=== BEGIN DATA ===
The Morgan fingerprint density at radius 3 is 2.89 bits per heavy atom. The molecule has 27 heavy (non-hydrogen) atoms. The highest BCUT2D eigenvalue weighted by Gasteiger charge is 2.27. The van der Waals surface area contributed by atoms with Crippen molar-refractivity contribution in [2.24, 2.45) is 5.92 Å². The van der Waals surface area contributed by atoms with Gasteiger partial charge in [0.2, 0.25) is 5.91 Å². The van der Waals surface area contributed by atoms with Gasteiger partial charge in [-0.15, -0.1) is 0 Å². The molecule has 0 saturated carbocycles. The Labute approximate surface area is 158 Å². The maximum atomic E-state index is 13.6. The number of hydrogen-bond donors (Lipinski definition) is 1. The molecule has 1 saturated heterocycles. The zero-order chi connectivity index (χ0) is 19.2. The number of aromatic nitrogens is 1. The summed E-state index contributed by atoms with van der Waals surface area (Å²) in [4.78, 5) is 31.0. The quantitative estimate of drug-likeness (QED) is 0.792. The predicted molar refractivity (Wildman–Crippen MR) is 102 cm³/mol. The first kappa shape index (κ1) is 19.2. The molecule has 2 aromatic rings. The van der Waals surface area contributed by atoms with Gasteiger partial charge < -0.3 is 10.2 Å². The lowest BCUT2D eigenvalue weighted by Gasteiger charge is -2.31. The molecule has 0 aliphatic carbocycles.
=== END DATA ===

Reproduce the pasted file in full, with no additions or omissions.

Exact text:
The Morgan fingerprint density at radius 3 is 2.89 bits per heavy atom. The molecule has 27 heavy (non-hydrogen) atoms. The highest BCUT2D eigenvalue weighted by Gasteiger charge is 2.27. The van der Waals surface area contributed by atoms with Crippen molar-refractivity contribution in [2.24, 2.45) is 5.92 Å². The van der Waals surface area contributed by atoms with Gasteiger partial charge in [0.2, 0.25) is 5.91 Å². The van der Waals surface area contributed by atoms with Gasteiger partial charge in [-0.15, -0.1) is 0 Å². The molecule has 0 saturated carbocycles. The Labute approximate surface area is 158 Å². The maximum atomic E-state index is 13.6. The number of hydrogen-bond donors (Lipinski definition) is 1. The molecule has 1 saturated heterocycles. The zero-order chi connectivity index (χ0) is 19.2. The number of aromatic nitrogens is 1. The summed E-state index contributed by atoms with van der Waals surface area (Å²) in [4.78, 5) is 31.0. The quantitative estimate of drug-likeness (QED) is 0.792. The predicted molar refractivity (Wildman–Crippen MR) is 102 cm³/mol. The first kappa shape index (κ1) is 19.2. The molecule has 2 aromatic rings. The van der Waals surface area contributed by atoms with Gasteiger partial charge < -0.3 is 10.2 Å². The lowest BCUT2D eigenvalue weighted by Gasteiger charge is -2.31. The molecule has 0 aliphatic carbocycles.